Slovenian Left pushes law to ensure editorial autonomy of national public broadcaster

A law to ensure journalistic independence and editorial autonomy of national public broadcaster RTV Slovenia has been passed in the National Assembly. However, its governing executives, who were appointed by the previous government, have approached the Constitutional Court for a review

January 03, 2023 by Peoples Dispatch
Slovenian Minister of Culture Asta Vrečko. Photo: Twitter

The Levica (Left) party in Slovenia has reiterated its resolve to push and quickly implement reforms in the governance of national public broadcaster RTV Slovenia (Radio-Television of Slovenia). Last week, the leadership of Levica—which is part of the incumbent coalition government in the country—claimed that the current executives of RTV Slovenia have been trying to resist progressive changes proposed by the government to ensure independence and editorial autonomy of the public broadcaster. 

The law proposing amendments to the governance structure of RTV was passed in the National Assembly of Slovenia and approved by the people in a referendum held on November 27. On December 29, Minister of Culture Asta Vrečko, from Levica, stated that “opposition parties and the current politically set leadership of RTV are trying by all means to prevent the legal changes with which we want to remove party politics from the management of the public broadcaster.”

The law has been opposed by the conservative Slovenian Democratic Party (SDS), led by former Prime Minister Janez Janša, and a section of the incumbent RTV executivea appointed by the previous government. Some of the incumbent RTV governing council members have approached the Constitutional Court to review the law.

On November 27, Slovenians voted in a triple referendum in which they overwhelmingly supported three laws—regarding the public broadcaster, cabinet organization, and long-term care. The referendum was pushed by the Freedom Movement-Social Democrats-Levica coalition government headed by Prime Minister Robert Golob. The law amending the governance structure of RTV to eliminate the direct influence of politicians received 62.8% support in the referendum.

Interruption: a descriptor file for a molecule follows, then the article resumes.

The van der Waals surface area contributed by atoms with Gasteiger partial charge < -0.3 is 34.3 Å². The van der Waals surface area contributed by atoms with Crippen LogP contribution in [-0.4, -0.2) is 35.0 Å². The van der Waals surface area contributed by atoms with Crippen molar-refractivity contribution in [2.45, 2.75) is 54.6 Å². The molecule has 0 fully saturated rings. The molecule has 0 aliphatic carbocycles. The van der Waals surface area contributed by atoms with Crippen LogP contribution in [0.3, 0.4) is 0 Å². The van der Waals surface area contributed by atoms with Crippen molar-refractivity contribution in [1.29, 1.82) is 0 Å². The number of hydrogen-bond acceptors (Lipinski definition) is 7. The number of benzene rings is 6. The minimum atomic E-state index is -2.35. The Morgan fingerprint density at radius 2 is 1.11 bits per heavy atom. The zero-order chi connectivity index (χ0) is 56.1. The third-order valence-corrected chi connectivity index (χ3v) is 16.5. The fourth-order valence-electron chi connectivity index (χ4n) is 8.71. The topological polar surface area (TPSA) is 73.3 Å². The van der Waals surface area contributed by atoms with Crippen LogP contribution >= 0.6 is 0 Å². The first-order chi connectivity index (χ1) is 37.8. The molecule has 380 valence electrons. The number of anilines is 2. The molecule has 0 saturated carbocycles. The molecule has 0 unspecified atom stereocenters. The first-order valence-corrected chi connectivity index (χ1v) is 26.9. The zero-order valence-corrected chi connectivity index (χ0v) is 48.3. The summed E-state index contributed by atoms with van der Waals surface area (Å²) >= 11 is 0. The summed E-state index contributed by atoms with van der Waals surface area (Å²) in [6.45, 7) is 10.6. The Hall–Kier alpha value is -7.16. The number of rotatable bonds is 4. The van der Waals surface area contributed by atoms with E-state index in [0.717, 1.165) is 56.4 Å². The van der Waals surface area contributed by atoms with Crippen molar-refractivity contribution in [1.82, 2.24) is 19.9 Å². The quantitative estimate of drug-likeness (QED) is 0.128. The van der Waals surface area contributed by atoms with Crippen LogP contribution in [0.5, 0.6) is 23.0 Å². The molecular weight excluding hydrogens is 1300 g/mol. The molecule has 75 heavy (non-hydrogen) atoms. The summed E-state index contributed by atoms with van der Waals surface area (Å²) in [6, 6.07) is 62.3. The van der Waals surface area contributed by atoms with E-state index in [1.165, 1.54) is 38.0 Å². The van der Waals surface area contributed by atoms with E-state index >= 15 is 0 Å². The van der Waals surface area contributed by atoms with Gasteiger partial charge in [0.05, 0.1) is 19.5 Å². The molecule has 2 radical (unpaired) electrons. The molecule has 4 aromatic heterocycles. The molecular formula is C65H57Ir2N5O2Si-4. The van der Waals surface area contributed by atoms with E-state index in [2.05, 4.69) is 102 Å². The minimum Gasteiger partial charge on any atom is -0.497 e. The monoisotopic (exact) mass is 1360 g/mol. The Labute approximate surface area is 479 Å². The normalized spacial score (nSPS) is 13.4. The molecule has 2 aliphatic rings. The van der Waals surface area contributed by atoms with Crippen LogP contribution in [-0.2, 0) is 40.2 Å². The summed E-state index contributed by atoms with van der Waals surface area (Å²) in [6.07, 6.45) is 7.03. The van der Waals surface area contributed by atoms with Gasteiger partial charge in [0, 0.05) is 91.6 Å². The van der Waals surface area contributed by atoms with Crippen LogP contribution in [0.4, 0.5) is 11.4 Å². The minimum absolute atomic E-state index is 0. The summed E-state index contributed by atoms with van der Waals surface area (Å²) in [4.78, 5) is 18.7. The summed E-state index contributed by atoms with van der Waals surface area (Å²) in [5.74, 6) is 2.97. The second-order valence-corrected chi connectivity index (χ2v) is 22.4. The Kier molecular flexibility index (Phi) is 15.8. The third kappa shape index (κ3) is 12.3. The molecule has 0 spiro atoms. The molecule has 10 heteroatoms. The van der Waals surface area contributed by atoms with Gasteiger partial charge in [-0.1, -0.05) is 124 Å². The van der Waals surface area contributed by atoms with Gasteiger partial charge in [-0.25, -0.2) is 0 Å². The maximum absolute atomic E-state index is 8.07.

The law proposes “restructuring of the two current governing councils into a single supervisory body whose 17 members will be appointed and composed of representatives from civil society and RTV Slovenia employees.” A majority of the members of the governing council of RTV were appointed by the National Assembly. 

The legislation has been welcomed by progressive sections and various journalist unions in Slovenia and abroad. RTV staff had earlier taken to protests, including strike action, against the partisan management of RTV, seeking greater journalistic and editorial autonomy and calling for an end to the politicization of public media houses. 

RTV currently operates national, regional, and international radio services, national and regional TV services, and a multimedia portal.

On December 29, in a television debate, Vrečko said that “the constitutional review on the new RTV law is another delaying maneuver. The new law on RTV was first approved in the National Assembly, then it was reaffirmed by the people with a large majority at the referendum. The basic purpose of the law is to ensure institutional and programmatic autonomy of RTV and to protect journalistic or editorial independence. This is a prerequisite that RTV can perform its legally defined mission, based on the constitutionally protected right to freedom of expression and public information.”

Levica had stated earlier that “the current management of RTV Slovenia is determined to use all available resources to stay in their positions for as long as possible. After the defeat in the referendum, the settlement is expected to be moved to the court. But the will of the people was clear. Instead of mixing politics, those who are most interested in the normal functioning of the public media: employees and civil society will get the decisive word.”